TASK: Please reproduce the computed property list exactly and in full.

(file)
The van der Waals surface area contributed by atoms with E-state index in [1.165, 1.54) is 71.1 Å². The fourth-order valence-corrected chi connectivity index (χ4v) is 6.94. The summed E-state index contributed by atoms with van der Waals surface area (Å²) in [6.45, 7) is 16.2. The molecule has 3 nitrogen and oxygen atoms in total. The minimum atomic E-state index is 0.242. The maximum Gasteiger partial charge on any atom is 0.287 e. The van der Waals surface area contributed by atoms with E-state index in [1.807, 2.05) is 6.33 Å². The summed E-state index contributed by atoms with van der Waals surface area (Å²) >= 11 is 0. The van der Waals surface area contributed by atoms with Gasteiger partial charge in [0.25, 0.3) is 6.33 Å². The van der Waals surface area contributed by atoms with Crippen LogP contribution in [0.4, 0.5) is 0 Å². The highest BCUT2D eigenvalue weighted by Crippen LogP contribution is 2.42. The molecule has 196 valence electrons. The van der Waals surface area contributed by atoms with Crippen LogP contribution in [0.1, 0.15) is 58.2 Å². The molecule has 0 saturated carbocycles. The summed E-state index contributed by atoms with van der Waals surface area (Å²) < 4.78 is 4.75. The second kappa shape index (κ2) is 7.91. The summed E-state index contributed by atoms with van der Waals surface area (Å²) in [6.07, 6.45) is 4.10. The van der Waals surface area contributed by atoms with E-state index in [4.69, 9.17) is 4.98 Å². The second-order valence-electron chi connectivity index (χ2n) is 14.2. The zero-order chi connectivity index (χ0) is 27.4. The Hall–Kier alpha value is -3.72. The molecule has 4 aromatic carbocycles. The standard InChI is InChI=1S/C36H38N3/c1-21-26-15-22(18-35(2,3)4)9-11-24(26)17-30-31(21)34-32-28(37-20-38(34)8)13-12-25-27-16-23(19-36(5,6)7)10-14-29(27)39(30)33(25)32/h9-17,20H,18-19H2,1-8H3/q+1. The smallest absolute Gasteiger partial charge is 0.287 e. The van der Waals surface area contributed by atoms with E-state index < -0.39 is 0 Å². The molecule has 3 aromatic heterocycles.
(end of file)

The van der Waals surface area contributed by atoms with E-state index in [1.165, 1.54) is 71.1 Å². The fourth-order valence-corrected chi connectivity index (χ4v) is 6.94. The summed E-state index contributed by atoms with van der Waals surface area (Å²) in [6.45, 7) is 16.2. The molecule has 3 nitrogen and oxygen atoms in total. The minimum atomic E-state index is 0.242. The maximum Gasteiger partial charge on any atom is 0.287 e. The van der Waals surface area contributed by atoms with E-state index in [1.807, 2.05) is 6.33 Å². The summed E-state index contributed by atoms with van der Waals surface area (Å²) >= 11 is 0. The van der Waals surface area contributed by atoms with Gasteiger partial charge in [0.25, 0.3) is 6.33 Å². The van der Waals surface area contributed by atoms with Crippen LogP contribution in [0.4, 0.5) is 0 Å². The highest BCUT2D eigenvalue weighted by Crippen LogP contribution is 2.42. The molecule has 196 valence electrons. The van der Waals surface area contributed by atoms with Crippen LogP contribution in [0.1, 0.15) is 58.2 Å². The molecule has 0 saturated carbocycles. The summed E-state index contributed by atoms with van der Waals surface area (Å²) < 4.78 is 4.75. The second kappa shape index (κ2) is 7.91. The summed E-state index contributed by atoms with van der Waals surface area (Å²) in [6.07, 6.45) is 4.10. The van der Waals surface area contributed by atoms with E-state index in [4.69, 9.17) is 4.98 Å². The second-order valence-electron chi connectivity index (χ2n) is 14.2. The zero-order chi connectivity index (χ0) is 27.4. The Hall–Kier alpha value is -3.72. The molecule has 4 aromatic carbocycles. The standard InChI is InChI=1S/C36H38N3/c1-21-26-15-22(18-35(2,3)4)9-11-24(26)17-30-31(21)34-32-28(37-20-38(34)8)13-12-25-27-16-23(19-36(5,6)7)10-14-29(27)39(30)33(25)32/h9-17,20H,18-19H2,1-8H3/q+1. The smallest absolute Gasteiger partial charge is 0.287 e. The van der Waals surface area contributed by atoms with E-state index < -0.39 is 0 Å². The molecule has 3 aromatic heterocycles.